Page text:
Still, that audience number, which was based on 16 networks that carried it, was down significantly from the record 84 million people who watched the first debate of the 2016 general election campaign live across 13 television networks. But it was up from the 67 million people that watched the first debate of the 2012 general election campaign between incumbent Barack Obama and challenger Mitt Romney.
The tally, which was revised up from an earlier count of 64.7 million total viewers that was based on the eight major broadcast and cable news networks, excludes debate viewers who watched via online streaming or on a television networks’ streaming portals such as CNN Go or Fox News Go. Still, it represents the best guesstimate of how much audience interest there was in the 90-minute event.
With an average 17.8 million total viewers, Fox News was the far-and-away winner of the informal contest between networks for audience share, likely driven by enthusiasm for the president, whose supporters gravitate to the cable-news network. That figure was way ahead of second-place ABC, a broadcast news network, with about 12.6 million total viewers, and NBC, which averaged 9.7 million total viewers.
Among the other cable news networks, CNN averaged 8.3 million total viewers, while MSNBC averaged 7.2 million total viewers.
Tuesday night’s debate, which was widely considered to be one of the most unpleasant to watch in television history, may have turned off some viewers as President Trump continually interrupted former vice president Joe Biden and even the experienced moderator, Fox News anchor Chris Wallace.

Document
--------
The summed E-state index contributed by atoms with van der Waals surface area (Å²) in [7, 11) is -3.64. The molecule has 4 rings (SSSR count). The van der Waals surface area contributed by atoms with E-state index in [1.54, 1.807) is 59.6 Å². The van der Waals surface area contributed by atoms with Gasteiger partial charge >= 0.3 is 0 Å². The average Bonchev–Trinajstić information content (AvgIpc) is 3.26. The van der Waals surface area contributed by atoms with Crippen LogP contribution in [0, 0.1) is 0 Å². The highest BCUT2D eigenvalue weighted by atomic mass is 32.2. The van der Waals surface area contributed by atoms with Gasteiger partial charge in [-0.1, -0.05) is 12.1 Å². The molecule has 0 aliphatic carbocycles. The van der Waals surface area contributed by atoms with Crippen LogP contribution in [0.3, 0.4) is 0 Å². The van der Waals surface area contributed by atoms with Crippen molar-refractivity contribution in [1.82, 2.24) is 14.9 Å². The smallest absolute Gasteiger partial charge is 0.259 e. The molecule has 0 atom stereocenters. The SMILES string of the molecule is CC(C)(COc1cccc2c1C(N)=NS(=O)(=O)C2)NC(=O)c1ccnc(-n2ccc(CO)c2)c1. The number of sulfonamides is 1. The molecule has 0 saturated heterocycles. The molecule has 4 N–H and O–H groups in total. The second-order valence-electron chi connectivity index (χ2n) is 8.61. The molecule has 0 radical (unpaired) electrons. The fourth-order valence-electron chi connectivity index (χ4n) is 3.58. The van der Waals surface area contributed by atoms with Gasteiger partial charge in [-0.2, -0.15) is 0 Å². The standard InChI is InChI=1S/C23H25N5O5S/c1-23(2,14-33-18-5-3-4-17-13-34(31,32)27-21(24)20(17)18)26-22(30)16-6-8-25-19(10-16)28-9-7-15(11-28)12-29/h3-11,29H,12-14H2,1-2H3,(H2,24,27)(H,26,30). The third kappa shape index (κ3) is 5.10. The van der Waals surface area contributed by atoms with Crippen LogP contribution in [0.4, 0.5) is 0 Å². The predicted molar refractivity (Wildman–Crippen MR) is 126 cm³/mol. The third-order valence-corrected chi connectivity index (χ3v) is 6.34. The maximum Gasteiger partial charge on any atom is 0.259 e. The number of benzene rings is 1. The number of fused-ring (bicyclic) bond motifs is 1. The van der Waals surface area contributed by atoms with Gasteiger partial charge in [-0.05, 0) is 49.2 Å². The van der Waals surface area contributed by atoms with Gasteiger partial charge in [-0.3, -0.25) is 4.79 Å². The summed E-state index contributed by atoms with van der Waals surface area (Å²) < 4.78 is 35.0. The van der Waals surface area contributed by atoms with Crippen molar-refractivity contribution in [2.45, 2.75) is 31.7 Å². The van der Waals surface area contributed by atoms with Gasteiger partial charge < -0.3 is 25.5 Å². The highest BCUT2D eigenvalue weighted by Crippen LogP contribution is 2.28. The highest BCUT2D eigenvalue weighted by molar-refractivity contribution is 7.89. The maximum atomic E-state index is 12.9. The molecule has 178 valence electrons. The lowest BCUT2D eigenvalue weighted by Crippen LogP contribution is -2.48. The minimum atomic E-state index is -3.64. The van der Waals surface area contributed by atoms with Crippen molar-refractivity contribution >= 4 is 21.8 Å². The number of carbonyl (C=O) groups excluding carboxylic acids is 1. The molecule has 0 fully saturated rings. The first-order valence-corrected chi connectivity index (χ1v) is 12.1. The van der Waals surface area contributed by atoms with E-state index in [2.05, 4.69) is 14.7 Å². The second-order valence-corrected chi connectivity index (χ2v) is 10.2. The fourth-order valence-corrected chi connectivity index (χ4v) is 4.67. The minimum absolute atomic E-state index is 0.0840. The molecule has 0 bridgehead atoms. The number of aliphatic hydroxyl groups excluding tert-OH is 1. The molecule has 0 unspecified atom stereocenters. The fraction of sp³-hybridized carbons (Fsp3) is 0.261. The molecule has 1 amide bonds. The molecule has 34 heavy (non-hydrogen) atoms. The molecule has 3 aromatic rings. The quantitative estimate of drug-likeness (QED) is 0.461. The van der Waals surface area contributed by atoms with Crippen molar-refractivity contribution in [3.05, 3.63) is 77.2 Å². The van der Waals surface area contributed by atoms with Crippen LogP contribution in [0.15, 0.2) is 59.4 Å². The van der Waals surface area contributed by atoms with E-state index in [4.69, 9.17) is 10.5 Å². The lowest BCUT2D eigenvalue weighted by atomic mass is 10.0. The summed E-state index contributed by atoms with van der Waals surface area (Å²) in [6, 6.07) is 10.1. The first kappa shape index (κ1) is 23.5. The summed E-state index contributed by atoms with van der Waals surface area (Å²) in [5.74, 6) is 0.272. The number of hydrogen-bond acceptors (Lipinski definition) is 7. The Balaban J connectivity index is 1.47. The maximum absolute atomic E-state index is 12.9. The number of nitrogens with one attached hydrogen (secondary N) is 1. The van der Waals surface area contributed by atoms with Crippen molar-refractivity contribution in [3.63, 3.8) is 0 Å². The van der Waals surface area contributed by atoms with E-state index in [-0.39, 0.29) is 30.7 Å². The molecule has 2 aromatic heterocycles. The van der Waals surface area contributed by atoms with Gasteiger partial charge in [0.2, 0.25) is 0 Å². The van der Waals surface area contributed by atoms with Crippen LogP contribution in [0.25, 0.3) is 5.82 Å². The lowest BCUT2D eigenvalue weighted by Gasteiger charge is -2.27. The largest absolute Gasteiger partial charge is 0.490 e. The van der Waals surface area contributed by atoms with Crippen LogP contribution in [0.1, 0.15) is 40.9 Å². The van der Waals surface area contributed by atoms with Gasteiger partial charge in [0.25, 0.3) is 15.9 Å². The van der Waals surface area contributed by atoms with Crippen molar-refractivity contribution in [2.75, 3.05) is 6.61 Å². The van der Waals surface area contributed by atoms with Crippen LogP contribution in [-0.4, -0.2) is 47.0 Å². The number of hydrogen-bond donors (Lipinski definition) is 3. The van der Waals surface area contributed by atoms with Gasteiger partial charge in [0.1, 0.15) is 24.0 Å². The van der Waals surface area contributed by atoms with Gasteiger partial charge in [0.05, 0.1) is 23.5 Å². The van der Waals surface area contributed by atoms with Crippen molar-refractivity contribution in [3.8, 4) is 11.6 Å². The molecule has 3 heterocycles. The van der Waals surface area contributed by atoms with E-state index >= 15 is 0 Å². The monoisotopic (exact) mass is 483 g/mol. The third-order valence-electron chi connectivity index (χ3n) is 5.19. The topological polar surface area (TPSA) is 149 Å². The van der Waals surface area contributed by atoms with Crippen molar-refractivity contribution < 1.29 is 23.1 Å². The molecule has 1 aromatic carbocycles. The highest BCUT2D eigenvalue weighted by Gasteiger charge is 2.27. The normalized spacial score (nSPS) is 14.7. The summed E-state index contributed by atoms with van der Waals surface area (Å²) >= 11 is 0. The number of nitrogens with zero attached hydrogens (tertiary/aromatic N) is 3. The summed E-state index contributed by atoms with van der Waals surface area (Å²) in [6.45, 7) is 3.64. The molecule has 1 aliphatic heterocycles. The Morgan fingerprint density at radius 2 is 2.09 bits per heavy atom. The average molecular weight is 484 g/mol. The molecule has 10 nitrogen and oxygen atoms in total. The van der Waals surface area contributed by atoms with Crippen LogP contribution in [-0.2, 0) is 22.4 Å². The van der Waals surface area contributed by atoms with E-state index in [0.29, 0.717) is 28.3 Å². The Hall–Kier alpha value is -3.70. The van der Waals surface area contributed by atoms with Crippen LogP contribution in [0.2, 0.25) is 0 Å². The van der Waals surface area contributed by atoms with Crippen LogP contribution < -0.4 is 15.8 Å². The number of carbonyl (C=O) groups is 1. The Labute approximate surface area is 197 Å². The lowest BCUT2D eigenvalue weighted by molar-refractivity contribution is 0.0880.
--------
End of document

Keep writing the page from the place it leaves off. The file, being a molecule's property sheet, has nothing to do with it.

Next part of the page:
Wallace pleaded repeatedly with the debaters to give him back control of the event, to no avail, and the Commission on Presidential Debates announced on Wednesday that the format will, mercifully, change for the remaining presidential debates — which many expect will involve granting the next moderators, Steve Scully of C-SPAN and Kristen Welker of NBC News, the power to cut the microphones of misbehaving participants.
“Last night’s debate made clear that additional structure should be added to the format of the remaining debates to ensure a more orderly discussion of the issues,” the debate commission said in a statement. “The CPD will be carefully considering the changes that it will adopt and will announce those measures shortly.”
Overall, an average of 74 million people tuned in to watch the three debates between candidate Trump and Hillary Clinton in 2016. That was up from the 64 million people who tuned in for the Obama-Romney debates in 2012.
Wallace, who faced criticism from Fox News commentators in addition to the broader public, expressed disappointment about Tuesday night’s festivities in an interview with the New York Times. (Fox News host Mark Levin said on his radio show Wednesday that the debate was “moderated awfully.”)
“I’m just sad with the way last night turned out,” he said. “I never dreamt that it would go off the tracks the way it did.”
But the debate commission did not seem to put any blame on the moderator. “The Commission is grateful to Chris Wallace for the professionalism and skill he brought to last night’s debate and intends to ensure that additional tools to maintain order are in place for the remaining debates,” the group said.
Wallace’s performance drew praise from his bosses, Fox News chief executive Suzanne Scott and President Jay Wallace, in a Wednesday afternoon memo obtained by The Washington Post. “We are extremely proud of his professionalism, skill and fortitude in a unique situation while doing everything possible to hold both candidates accountable,” they wrote. “No moderator could have managed a debate of that magnitude better than Chris.”